What tea do you drink most of?

22 Replies
kimquat said

For me, I prefer unflavored Taiwanese oolong and shu pu-erh. I drink at least one or the other (out of the dozens that I have) every day. I’m also very partial to black teas from the Yunnan, Laoshan, and Fujian regions. I’ve always liked straight unflavored tea over flavored, or blended teas. That’s me personally.

Login or sign up to post a message.

TeaTee said

I’m a relatively tea newbie, but I find myself preferring black teas with white teas coming in second. My favorite types of black teas are hearty breakfast blend, Darjeeling, dark oolong, and keemun. For white tea, right now I am really enjoying Verdant tea’s Budset Bai Mu Dan

Login or sign up to post a message.

ifjuly said

Hm, my must-haves in generalized categories, when I think in terms of “what do I think no tea shop should be without” would be something like…

-Assam, or barring that, a brisk classic breakfast-y blend: smooth, bold, and plain
-Darjeeling! Nepalis are nice/similar too
-Lapsang Souchong, or some smoky blended take on it (Caravan)
-unique specialty Chinese or Taiwanese black…you know, stuff like Laoshan Black, Bailin Gongfu, a Yunnan black, or Golden Fleece/Needle or Honey Orchid, etc.

-a light, flowery oolong (like, a Bao Zhong)
-a high altitude oolong
-oriental beauty
-a roasty oolong (lots of options…Wuyi stuff)
-flavored/scented oolongs (I’m partial to coconut, a milk oolong that tastes good whether that means it’s “real” or flavored, lots of other options out there)

-a really good plain Chinese green (I like Bilochun and Dragonwell and Hou Kui)
-a really good plain Japanese green (Sencha seems the obvious choice as it’s so popular, but there are so many possibilities)
-flavored green blends, because I adore them…especially fruity/floral ones
-something a little quirky, whether that’s hojicha or soba cha or something like that

-good Bai Mudan
-good Silver Needle

-Earl Grey of some sort, whether classic, cream, lavender/floral, smoky, or something else more obscure
-delicious, rich, dessert-y flavored black tea (way too many possibilities to list!)
-similar sort of dessert tea that doesn’t contain caffeine (ditto)
-a tisane that helps with sleep
-a tisane that’s great for preventing (and/or relieving the symptoms of) colds/congestion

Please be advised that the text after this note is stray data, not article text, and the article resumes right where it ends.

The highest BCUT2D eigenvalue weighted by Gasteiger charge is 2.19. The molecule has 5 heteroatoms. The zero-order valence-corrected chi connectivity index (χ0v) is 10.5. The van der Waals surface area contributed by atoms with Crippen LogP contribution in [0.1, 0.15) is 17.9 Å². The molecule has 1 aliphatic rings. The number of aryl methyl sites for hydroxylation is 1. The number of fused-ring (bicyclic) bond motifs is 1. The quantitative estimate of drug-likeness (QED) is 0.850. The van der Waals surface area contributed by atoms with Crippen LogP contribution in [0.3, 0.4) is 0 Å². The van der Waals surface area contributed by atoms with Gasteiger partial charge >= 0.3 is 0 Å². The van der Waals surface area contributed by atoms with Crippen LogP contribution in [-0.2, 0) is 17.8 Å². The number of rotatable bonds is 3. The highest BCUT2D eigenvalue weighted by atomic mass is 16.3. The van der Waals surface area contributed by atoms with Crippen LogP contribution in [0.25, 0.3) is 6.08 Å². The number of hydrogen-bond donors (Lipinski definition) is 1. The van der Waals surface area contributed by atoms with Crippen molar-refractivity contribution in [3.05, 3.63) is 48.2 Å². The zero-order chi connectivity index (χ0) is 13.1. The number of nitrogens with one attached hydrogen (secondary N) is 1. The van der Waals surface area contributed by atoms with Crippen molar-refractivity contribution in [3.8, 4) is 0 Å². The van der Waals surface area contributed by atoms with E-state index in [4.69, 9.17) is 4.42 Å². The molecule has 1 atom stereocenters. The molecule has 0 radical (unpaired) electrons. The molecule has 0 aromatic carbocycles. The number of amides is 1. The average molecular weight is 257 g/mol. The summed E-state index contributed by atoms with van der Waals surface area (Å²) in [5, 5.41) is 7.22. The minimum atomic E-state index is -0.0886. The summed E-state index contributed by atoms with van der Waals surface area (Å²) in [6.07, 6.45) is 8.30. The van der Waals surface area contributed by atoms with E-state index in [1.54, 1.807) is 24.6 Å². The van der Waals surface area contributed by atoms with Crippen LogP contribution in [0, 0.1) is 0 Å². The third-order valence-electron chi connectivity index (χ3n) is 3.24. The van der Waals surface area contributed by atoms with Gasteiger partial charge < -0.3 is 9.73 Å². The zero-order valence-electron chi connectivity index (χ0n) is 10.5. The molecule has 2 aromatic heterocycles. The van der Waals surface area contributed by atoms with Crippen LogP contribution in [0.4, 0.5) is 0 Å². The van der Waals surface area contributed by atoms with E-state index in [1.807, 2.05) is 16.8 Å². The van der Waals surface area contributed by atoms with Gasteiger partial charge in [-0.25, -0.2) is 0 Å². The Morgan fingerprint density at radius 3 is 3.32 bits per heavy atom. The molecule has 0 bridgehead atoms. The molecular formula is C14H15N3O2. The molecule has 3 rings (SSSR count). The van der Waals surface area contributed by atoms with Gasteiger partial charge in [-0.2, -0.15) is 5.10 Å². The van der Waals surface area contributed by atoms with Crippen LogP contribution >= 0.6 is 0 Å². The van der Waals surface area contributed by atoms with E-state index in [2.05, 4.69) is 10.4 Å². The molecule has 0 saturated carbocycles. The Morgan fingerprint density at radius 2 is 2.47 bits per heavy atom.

I don’t have any real disciplined exposure yet to pu erh, but having a good sheng and a good shu at least would make a tea place seem more comprehensive. Same sorta thing with yellow tea, flowering tea, jasmine scented tea, chai, and pure Kenyan and Ceylon teas—I don’t personally love all of those, but they often seem to come with the territory.

That said, some of my favorite places don’t strive to be comprehensive survey spots at all but instead unique sources for random, while-it-lasts special rarities or unusual flavors and blends. Still other vendors focus on being the best at one particular aspect of tea—matcha, or oolongs, or Japanese greens, or pu erh. There’s definitely a lot to be said for those approaches too—why be like everyone else and all that. I know for me, I don’t care what type of tea it is or how comprehensive a vendor is site-wide so long as they have a tea or two that is head and shoulders better than any of the other teas of that kind I’ve tried elsewhere. In the end, if the tea’s delicious that’s all that matters. But I guess that’s obvious.

I also like the idea of seasonal rotation and highlighting different flavors or teas at the appropriate time of year.

Oh, and not necessary as its own thing so much as something I appreciate vendors noting on individual teas is whether a tea is especially delicious cold-steeped/iced.

Login or sign up to post a message.

Atlantis said

Wow! Thanks for all the fantastic responses!

Login or sign up to post a message.

sandra said

unflavoured blacks, greens (both Chinese & Japanese), white tea, a green oolong & dark(er) roasterd, Honeybush, and some blends.

In always have a supply of a good Ceylon, a Darjeeling, and an Assam (i prefer to make my own breakfast blends), green teas, and a few oolongs, and a good Earl Grey

Login or sign up to post a message.

Katiek said

My go-to is a flavored black tea, often a vanilla or caramel flavored. Unflavored black would be my next choice – something strong like an Irish breakfast tea.

Login or sign up to post a message.

Lynxiebrat said

I’d also include an herbal tea selection, I know not technically tea, but it’s a safe bet that you will get a fair amount of customers looking for herbal. I’d say about half of my tea cabinet currently is herbal.
Some herbals to start off with: Chamomile is almost universally popular in herbal teas.
Also make sure to have at least some decaffeinated versions of popular teas.
Go for variations, like say Victorian Earl Grey instead of the standard regular.

Teas-I tend to go for flavored black and white, though there are some greens I don’t mind and a few oolongs.

Login or sign up to post a message.

Ceylon Nuwara Eliya most of the time, of an evening I’ve a lovely Gingerbread Rooibus from TeaHouse. I’m also partial to Twinings Mint Humbug tea pyramids

Login or sign up to post a message.

If you’ll be launching during the cooler months definitely throw a masala chai in the mix. A few other staples I can think of is a bergamot tea (earl grey), black orange pekoe or english breakfast, oolong (formosa perhaps), a green tea (jasmine is always popular), rooibos blend (caffeine free versions of earl grey or chai are a hit), and something fruity or dessert like. If you’re trying to break into crafting menus for cafes big staples in addition to the ones mentioned above would be some sort of mint based herbal tea, ginger, and chamomile.
Good luck!

Login or sign up to post a message.

Oh yeah a nice Ceylon tea. Sri Lanka is probably my favourite tea producing country – would love to visit

Login or sign up to post a message.

Login or sign up to leave a comment.